JDR Q&A Session

JDR Q&A Session

The JDR service is a new initiative that allows people to register their interest in dementia research and match them to suitable studies making it easier for researchers to find participants.

Recognising the importance of connecting people interested in aiding Alzheimer’s research with scientists in the field, Alzheimer’s Research & Therapy has begun a collaboration with the JDR.

Here we ask three researchers with studies involved with JDR – Craig Ritchie from the University of Edinburgh, Paul Edison from Imperial College London, and John O’Brien from the University of Cambridge – why they decided to join this service and how it will help overcome some of the current challenges facing dementia research.

What is the Join Dementia Research Service and why is this resource going to be useful for improving dementia research and treatment?

CR: Join Dementia Research is a telephone and online service that is supported by the National Institute of Health Research (NIHR), Alzheimer’s Society, Alzheimer’s Research UK and Alzheimer’s Scotland. Its main aim is to connect the public with high quality dementia and neurodegenerative diseases research. It takes recruitment for research out of the clinic and into the public and that will ensure better recruitment to important studies as well as empowering patients, carers and others interested in helping the fight against dementia to make a significant contribution.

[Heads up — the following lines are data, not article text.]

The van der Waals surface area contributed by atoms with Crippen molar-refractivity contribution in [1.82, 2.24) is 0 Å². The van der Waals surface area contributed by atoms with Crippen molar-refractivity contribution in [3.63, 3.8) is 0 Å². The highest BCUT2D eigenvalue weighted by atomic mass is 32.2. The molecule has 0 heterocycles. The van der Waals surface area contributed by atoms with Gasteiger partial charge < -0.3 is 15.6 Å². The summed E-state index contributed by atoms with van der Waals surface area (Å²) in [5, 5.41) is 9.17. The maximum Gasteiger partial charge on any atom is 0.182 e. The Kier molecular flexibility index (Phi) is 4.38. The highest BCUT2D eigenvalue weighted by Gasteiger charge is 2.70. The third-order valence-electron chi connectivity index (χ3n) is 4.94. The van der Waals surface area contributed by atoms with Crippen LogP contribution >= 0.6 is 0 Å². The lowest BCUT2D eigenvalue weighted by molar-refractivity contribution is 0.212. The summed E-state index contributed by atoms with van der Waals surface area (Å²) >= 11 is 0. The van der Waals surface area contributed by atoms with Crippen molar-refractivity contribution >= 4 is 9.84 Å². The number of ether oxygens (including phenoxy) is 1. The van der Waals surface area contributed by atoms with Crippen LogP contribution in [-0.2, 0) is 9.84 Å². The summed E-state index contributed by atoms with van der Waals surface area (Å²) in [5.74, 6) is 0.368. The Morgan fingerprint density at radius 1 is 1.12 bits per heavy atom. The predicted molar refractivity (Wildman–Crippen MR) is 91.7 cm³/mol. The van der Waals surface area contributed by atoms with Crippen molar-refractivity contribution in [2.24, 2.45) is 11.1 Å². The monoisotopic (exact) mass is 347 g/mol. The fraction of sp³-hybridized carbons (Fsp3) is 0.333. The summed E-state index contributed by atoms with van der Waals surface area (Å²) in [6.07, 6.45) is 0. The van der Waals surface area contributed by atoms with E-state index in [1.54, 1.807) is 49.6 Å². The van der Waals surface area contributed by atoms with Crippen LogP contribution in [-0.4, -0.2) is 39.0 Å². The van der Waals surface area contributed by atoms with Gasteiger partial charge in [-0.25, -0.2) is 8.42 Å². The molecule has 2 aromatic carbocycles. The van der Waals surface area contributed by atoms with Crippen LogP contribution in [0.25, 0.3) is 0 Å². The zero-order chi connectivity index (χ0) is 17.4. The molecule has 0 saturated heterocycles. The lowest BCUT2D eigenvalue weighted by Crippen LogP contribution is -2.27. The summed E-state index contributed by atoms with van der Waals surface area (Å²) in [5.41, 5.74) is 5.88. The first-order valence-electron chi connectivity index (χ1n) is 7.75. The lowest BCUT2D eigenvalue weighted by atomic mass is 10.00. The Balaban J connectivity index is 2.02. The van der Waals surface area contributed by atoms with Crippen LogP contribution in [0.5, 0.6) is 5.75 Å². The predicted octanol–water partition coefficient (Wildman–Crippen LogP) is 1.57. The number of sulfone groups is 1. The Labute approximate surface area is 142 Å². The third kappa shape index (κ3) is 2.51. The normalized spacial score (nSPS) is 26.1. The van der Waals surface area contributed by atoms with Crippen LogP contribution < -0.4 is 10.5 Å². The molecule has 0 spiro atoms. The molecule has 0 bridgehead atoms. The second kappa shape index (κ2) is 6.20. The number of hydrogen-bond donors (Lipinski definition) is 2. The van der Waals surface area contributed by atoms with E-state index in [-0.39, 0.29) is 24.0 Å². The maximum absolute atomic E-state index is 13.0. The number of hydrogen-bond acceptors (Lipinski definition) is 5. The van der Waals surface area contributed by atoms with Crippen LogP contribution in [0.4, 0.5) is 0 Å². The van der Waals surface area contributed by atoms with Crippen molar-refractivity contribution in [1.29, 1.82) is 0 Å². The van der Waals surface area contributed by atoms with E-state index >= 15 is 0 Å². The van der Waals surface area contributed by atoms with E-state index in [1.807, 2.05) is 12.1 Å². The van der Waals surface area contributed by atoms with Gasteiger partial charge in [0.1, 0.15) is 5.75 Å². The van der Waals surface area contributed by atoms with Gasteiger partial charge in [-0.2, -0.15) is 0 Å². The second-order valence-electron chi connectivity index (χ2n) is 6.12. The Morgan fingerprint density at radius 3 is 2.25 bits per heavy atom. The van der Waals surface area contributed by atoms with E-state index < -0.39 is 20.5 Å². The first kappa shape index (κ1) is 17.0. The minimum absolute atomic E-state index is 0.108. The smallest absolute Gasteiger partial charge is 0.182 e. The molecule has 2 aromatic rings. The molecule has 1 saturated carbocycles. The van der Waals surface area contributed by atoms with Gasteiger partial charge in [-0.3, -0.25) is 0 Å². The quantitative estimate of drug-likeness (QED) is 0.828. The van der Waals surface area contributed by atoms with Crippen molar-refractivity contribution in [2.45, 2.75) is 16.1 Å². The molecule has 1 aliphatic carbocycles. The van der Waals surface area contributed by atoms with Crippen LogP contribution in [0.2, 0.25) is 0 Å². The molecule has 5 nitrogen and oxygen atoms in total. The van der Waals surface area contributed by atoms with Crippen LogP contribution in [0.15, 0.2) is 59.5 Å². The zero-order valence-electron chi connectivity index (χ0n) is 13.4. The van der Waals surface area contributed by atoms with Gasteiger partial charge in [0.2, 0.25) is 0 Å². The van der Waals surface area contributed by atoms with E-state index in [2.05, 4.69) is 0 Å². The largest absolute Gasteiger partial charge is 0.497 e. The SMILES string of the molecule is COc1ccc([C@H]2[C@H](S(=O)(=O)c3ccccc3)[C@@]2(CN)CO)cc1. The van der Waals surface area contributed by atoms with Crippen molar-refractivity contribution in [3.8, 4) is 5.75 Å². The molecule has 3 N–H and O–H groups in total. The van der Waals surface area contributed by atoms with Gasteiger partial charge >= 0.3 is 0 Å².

JO’B: Although many NHS services and research teams have previously held limited local lists of people interested in participating in research studies, this major initiative will, for the first time, allow people anywhere in the country to register their interest in dementia research, and to learn about studies that they may wish to take part in. Join Dementia Research welcomes volunteers who have a diagnosis of dementia, whether Alzheimer’s disease, vascular dementia, Lewy body dementia, frontal dementia or another subtype, and also those with mild memory problems (mild cognitive impairment), as well as healthy people with no memory problems.